GR doesn't really postulate anything as far as whether or not you can travel along the time axis at will like you can along the spatial axes. It models spacetime as a 4-dimensional thing that just "is", not as something "moving" through the time axis. Interpreting the time dimension as something that objects "move" through is a way of linking up the spacetime model with our everyday experience, but you can do all the math and make all the predictions in GR without ever using it.
Mathematically, the reason the time axis is different is that it has an opposite sign in the metric. This is true in SR as well; take a look at the Minkowski line element:
[tex]d\tau^2 = dt^2 - dx^2 - dy^2 - dz^2[/tex]
The [itex]dt^2[/itex] term has opposite sign from the other terms; that means the interval [itex]d\tau^2[/itex] is not positive definite. That is, the interval between two distinct points can be positive, zero, or negative. That's not possible in ordinary Euclidean geometry: there, the distance between two points can only be zero if the points are identical, and it can never be negative.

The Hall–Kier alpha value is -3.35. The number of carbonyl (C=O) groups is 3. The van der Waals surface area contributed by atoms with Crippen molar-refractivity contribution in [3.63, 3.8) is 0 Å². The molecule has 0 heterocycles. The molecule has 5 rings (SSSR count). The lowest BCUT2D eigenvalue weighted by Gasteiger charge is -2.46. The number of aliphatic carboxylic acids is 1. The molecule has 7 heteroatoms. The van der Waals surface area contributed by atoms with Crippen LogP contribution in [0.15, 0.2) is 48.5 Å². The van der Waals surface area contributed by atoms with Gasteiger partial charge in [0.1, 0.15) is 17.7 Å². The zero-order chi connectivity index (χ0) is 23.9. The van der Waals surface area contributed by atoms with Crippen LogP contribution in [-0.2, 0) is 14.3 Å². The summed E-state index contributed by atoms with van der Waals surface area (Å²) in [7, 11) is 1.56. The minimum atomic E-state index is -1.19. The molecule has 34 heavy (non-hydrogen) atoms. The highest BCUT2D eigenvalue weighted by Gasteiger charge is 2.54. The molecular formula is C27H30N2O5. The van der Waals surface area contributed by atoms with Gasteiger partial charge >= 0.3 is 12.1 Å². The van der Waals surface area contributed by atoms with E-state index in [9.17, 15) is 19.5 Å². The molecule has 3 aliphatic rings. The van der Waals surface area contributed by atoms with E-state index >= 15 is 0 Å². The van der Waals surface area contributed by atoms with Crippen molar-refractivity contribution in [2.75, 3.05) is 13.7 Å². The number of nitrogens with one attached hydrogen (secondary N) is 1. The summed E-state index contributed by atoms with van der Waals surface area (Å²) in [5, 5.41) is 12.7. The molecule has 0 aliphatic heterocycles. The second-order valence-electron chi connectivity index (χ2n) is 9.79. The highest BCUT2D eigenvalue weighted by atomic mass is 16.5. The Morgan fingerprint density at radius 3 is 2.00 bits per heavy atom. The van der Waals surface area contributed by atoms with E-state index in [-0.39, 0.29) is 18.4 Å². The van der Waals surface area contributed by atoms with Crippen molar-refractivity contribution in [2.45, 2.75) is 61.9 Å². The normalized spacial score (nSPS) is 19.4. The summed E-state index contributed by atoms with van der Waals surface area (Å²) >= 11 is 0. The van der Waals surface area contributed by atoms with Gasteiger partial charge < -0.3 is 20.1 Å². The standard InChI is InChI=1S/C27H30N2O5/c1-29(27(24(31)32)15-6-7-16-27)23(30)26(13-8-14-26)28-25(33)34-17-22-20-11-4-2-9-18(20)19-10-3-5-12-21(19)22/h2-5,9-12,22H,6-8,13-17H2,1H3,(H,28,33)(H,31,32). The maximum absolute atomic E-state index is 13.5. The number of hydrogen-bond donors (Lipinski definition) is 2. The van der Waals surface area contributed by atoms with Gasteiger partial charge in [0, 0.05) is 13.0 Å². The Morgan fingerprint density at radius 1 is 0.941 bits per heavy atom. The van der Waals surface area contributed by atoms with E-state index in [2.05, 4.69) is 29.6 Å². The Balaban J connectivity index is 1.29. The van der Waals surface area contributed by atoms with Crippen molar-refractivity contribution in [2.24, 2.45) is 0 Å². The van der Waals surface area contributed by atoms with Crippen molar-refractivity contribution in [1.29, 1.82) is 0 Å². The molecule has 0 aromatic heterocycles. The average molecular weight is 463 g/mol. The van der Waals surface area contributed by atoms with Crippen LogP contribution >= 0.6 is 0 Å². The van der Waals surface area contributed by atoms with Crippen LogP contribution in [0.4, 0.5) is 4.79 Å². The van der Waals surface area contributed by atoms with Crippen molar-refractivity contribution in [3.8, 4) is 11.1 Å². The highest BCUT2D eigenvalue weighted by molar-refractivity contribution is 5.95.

What all this means is that, in spacetime, there is something fundamentally different about a timelike interval with [itex]d\tau^2 > 0[/itex], vs. a spacelike interval with [itex]d\tau^2 < 0[/itex] or a null interval with [itex]d\tau^2 = 0[/itex]. They are three physically distinct kinds of intervals. The same is true in GR; the only difference there is that the line element can look different than the formula above, due to spacetime curvature.
But you'll notice that nowhere in any of this did I talk about anything "moving" along a curve, or through an interval. If two points are separated by a timelike interval, that means some timelike curve connects them, so some object's worldline can pass through both points. But that's just a fact about the geometry of spacetime, in the same way that the statement "the Earth's equator passes through Quito, Ecuador and Nairobi, Kenya" is a fact about the geometry of the Earth's surface. (I don't know that that's exactly a fact, btw; those cities are close to the equator but probably not exactly on it. But it illustrates what I'm getting at.) We can describe the geometry of spacetime without talking about anything "moving" in it, just as we can describe the geometry of the Earth without talking about any objects moving on it.